Gracie did not leave the confines of her own private Idaho that
night or the next morning. No dinner, no breakfast, no litter box,
no nothing. To forestall a case of cabin fever, that afternoon we
drove to the State Aquarium in nearby Camden, leaving Gracie to the
tender mercies of the Hilton housekeeping staff. "A dose of the old
vacuum cleaner will straighten her out in no time," I assured my
After a few hours spent visiting 4,000 well-adjusted aquatic
creatures, we returned to discover the pet carrier was empty and
that our cat had flown the coop (if cats can do that). Actually,
she was hiding under the bed. Again, no amount of special pleadings
could lure her out, and there she stayed until the next morning
when it was time for us to leave.
But as we packed our bags, she confidently strode out from
beneath the bed, tail riding high. She headed for the water bowl,
discretely ruffled the litter, batted the cat toy between her paws
and raked the scratching pad with her claws. If she knew how to
call room service, she would have ordered breakfast. "She does like
to vacation, after all," I said. "Just takes her a while to unwind.
Maybe next time we'll try something a bit longer like a cruise.
Think she'd like the Canary Islands?"
CHERRY HILL, N.J. -- Under the Bring Your Best Friend program,
the Hilton at Cherry Hill charges $25 over the standard rate for
"pet friendly" units. Rates range from $149 to $169, weekdays, with
a $92 Bounceback rate weekends.
The "pet friendly" program features such feline accoutrements as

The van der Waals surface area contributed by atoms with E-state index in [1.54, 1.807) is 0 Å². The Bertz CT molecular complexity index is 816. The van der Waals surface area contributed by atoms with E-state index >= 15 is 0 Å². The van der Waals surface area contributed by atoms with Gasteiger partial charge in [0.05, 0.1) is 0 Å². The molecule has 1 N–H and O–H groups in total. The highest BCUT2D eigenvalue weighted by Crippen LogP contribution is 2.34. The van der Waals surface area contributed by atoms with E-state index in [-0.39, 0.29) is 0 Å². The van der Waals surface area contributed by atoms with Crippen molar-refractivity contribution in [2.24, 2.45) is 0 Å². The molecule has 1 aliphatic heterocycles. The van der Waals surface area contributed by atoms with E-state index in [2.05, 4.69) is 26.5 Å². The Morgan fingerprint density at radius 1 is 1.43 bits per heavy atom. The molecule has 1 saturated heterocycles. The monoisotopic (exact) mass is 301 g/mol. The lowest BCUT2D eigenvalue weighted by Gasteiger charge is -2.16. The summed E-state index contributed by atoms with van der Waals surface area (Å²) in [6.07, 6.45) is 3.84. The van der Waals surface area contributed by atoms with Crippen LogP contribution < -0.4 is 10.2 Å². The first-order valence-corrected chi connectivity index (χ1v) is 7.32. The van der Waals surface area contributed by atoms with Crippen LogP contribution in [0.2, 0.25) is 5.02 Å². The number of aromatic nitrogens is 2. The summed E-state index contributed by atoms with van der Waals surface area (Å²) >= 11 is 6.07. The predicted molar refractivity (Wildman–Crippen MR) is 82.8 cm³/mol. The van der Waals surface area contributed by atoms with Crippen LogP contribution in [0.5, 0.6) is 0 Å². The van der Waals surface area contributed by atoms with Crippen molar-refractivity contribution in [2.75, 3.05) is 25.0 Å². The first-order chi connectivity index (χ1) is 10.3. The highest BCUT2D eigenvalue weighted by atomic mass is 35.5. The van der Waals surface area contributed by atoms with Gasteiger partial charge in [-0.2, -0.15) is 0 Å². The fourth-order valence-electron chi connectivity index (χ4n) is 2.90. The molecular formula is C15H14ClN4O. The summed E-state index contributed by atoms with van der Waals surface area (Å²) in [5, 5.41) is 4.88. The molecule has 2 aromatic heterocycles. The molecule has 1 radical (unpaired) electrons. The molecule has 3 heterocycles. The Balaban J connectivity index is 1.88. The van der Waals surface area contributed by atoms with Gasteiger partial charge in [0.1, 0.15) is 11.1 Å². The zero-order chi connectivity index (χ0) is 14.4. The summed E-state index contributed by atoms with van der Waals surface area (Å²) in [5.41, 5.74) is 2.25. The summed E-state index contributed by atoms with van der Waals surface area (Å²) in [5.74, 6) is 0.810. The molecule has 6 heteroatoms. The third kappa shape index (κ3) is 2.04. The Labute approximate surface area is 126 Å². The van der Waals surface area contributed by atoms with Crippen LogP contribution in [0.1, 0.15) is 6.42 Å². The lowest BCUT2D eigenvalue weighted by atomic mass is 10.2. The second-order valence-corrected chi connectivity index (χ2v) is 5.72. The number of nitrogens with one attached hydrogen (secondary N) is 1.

a scratching post, food treats, a litter box, a bag of litter and a
scoop, a toy, food and water bowls and room-service cat food. For
dog lovers, the program covers a pet bed, food and water bowls, a
blanket, a ball and a biscuit on check-in. Canned dog food, bacon
chip treats, a rawhide beef bone and a rawhide chicken bone are
available from room service. Animals must not weigh more than 65
Hotel: Hilton at Cherry Hill
Address: 2349 West Marlton Pike
Cherry Hill, N.J. 08002
Phone: (609) 655-6666; (800) 445-8667 (Hilton reservations)
Fax: (609) 662-3676
Sample rates: $149 to $169, weekdays; $92, weekend Bounceback
Location: 10 minutes by car from center city Philadelphia, 20
minutes from Philadelphia airport; near the New Jersey State
Aquarium and Garden State Park racetrack
Affiliation: Hilton franchisee managed by New Castle Hotels of
Rating: AAA Three Diamonds
General manager: R.J. "Joe" Sutton
Phone: (609) 655-6666
Fax: (609) 662-1414
Concierge: Gary Connell
Concierge phone.: (609) 665-6666, Ext. 1223
Built: 1974; fully renovated in 1994
Restricted access: 12th Floor, concierge level
No.of rooms: 409
Restaurants: Bentley's Five, with five separate menus.
Special venues: Comedy Cabaret; gift shop; car rental desk;
business center; 30,000 feet of meeting space.
Meeting facilities: The Grand Ballroom, which can accommodate
Amenities: AT&T long-distance carrier; remote-controlled TV,
with ESPN, CNN, HBO, pay movies; two telephones, with data ports;
air conditioning; AM/FM clock radio; hair dryer; iron and ironing
board; key-card locks; wet bars (in suites); free parking;
safe-deposit box; complementary morning coffee in lobby; outdoor
pool; health club, with Stairmaster, treadmill and Lifecycle; two
lighted tennis courts.
Notes: Guest rooms are large and airy, and many overlook the
Cooper River; on Saturday evenings, party time, the cavernous lobby
takes on the look of Penn Station at rush hour; room service is
prompt and courteous, but the dishes sampled were hardly memorable;
caution clients arriving by car that parking space on weekends is
at a premium--the spots in the large lot fill up quickly, and
latecomers can end up a long walk from the hotel entrance.